This is an archived article that was published on sltrib.com in 2014, and information in the article may be outdated. It is provided only for personal research purposes and may not be reprinted.
Based on letters sent to customers recently from the Public Utilities Department, Salt Lake City appears to be the marketing agent for a private insurance company in Connecticut.
The letters, which were sent by Public Utilities Director Jeff Niermeyer, say that the sewer line from the main line in the street to a home is the homeowners' responsibility if it breaks.
Estimates for such repairs range from $10,000 to $20,000.
The letters then tell homeowners about an insurance program they can sign up for through HomeServe, a national insurance company in Norwalk, Conn., that can provide coverage for broken sewer lines.
Homeowners also received an accompanying ad from HomeServe offering the insurance service. Plans cost $6.99 a month, $20.97 a quarter or $83.88 a year.
Not a bad gig when you have a city's public utility hawking your product for you.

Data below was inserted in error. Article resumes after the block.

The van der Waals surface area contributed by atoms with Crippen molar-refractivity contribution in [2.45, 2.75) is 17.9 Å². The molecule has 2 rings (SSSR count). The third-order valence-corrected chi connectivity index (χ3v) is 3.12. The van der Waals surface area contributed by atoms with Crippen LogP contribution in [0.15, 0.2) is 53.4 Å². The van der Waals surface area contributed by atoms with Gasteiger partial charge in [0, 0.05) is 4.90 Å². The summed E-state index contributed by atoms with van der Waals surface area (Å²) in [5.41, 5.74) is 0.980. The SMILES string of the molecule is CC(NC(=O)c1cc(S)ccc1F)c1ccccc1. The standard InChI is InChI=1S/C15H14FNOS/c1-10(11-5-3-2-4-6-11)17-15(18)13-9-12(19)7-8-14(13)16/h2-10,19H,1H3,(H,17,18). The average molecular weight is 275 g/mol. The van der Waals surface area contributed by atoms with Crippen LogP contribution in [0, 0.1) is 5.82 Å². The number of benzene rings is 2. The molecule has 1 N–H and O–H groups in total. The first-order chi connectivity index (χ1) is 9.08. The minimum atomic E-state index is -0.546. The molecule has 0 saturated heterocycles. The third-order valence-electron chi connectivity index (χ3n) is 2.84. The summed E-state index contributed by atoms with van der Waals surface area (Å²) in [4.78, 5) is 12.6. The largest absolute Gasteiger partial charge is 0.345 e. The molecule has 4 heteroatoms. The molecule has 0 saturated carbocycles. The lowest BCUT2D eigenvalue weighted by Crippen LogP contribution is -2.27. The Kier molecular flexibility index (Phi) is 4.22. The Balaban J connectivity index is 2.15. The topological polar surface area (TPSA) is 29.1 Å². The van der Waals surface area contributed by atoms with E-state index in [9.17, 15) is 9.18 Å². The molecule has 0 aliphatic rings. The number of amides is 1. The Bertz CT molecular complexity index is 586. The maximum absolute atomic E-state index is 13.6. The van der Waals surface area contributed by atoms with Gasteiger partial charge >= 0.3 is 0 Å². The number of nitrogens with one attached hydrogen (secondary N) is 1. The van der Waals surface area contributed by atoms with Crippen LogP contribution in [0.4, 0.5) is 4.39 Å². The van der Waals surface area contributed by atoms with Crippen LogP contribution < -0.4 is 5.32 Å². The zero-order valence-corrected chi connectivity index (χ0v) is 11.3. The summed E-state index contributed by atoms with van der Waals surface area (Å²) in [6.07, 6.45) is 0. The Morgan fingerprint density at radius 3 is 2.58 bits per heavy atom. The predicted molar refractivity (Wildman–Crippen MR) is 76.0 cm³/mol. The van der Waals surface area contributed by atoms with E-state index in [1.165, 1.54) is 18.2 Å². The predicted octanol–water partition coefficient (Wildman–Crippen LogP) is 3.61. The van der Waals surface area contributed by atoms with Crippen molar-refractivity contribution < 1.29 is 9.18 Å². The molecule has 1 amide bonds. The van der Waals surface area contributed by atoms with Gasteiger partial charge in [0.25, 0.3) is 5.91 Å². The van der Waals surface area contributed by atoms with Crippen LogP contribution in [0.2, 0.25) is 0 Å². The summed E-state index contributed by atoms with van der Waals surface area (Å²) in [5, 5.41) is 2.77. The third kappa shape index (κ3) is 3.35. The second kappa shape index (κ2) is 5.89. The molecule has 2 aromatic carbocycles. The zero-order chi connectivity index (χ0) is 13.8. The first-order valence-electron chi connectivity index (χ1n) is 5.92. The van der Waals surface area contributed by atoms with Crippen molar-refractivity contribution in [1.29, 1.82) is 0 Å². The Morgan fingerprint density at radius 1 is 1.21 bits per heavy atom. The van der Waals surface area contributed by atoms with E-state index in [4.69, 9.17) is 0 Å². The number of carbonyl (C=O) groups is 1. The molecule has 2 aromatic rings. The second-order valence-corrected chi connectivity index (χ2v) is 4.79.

Niermeyer's letter notes that HomeServe is "a premier provider of emergency home repair services, providing over 1,500,000 homeowners across the U.S. with service and repair plans."
Art Raymond, spokesman for Mayor Ralph Becker, says homeowners are made aware the insurance plan is optional, and they can seek other insurance plans if they wish.
Raymond says that money will go into an account dedicated to providing utility assistance to low- and fixed-income residents.
Speaking of utilities • You probably noticed recently the cones and barricades on Foothill Drive, near Foothill Village, while construction crews dig up the street.
You may have noticed the same thing at the same location several months ago, along with traffic-slowing construction crews at that spot several months before that and several months before that.
In fact, for years it's been déjà vu all over again, as Yogi Berra would say.
The barricades, seen by frustrated commuters over and over again, have been placed by the Utah Department of Transportation because Foothill Drive is a state road. But it has been at the request of the Salt Lake City Public Utilities Department, which has done the construction work that has taken place time and time again.
Raymond said the problem is the 1940s-era 32-inch water lines there have not been replaced despite increased demand. So the city is forced to dig up the street and make repairs every time a line breaks.
He said the city has a schedule to replace outdated water lines. The problematic location on Foothill Drive is set for a complete makeover this summer, Raymond said.
Until then, if there is another break requiring more construction and traffic delays, north-south commuters can always use an alternate route on 1300 East.